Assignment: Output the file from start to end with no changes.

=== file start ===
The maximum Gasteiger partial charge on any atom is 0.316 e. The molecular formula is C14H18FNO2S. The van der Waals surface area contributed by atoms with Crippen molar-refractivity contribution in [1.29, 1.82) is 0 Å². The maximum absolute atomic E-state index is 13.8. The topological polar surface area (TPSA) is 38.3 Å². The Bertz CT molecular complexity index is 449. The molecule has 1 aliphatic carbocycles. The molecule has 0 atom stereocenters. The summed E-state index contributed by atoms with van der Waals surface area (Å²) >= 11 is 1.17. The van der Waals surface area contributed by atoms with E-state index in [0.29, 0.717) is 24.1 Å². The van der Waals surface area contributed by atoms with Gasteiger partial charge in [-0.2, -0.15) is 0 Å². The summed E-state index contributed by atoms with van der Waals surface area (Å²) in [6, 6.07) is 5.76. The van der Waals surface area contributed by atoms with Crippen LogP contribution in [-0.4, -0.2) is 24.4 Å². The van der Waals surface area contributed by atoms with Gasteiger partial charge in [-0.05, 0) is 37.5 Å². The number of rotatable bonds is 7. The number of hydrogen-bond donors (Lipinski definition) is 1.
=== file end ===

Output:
The maximum Gasteiger partial charge on any atom is 0.316 e. The molecular formula is C14H18FNO2S. The van der Waals surface area contributed by atoms with Crippen molar-refractivity contribution in [1.29, 1.82) is 0 Å². The maximum absolute atomic E-state index is 13.8. The topological polar surface area (TPSA) is 38.3 Å². The Bertz CT molecular complexity index is 449. The molecule has 1 aliphatic carbocycles. The molecule has 0 atom stereocenters. The summed E-state index contributed by atoms with van der Waals surface area (Å²) >= 11 is 1.17. The van der Waals surface area contributed by atoms with E-state index in [0.29, 0.717) is 24.1 Å². The van der Waals surface area contributed by atoms with Gasteiger partial charge in [-0.2, -0.15) is 0 Å². The summed E-state index contributed by atoms with van der Waals surface area (Å²) in [6, 6.07) is 5.76. The van der Waals surface area contributed by atoms with Crippen LogP contribution in [-0.4, -0.2) is 24.4 Å². The van der Waals surface area contributed by atoms with Gasteiger partial charge in [-0.05, 0) is 37.5 Å². The number of rotatable bonds is 7. The number of hydrogen-bond donors (Lipinski definition) is 1.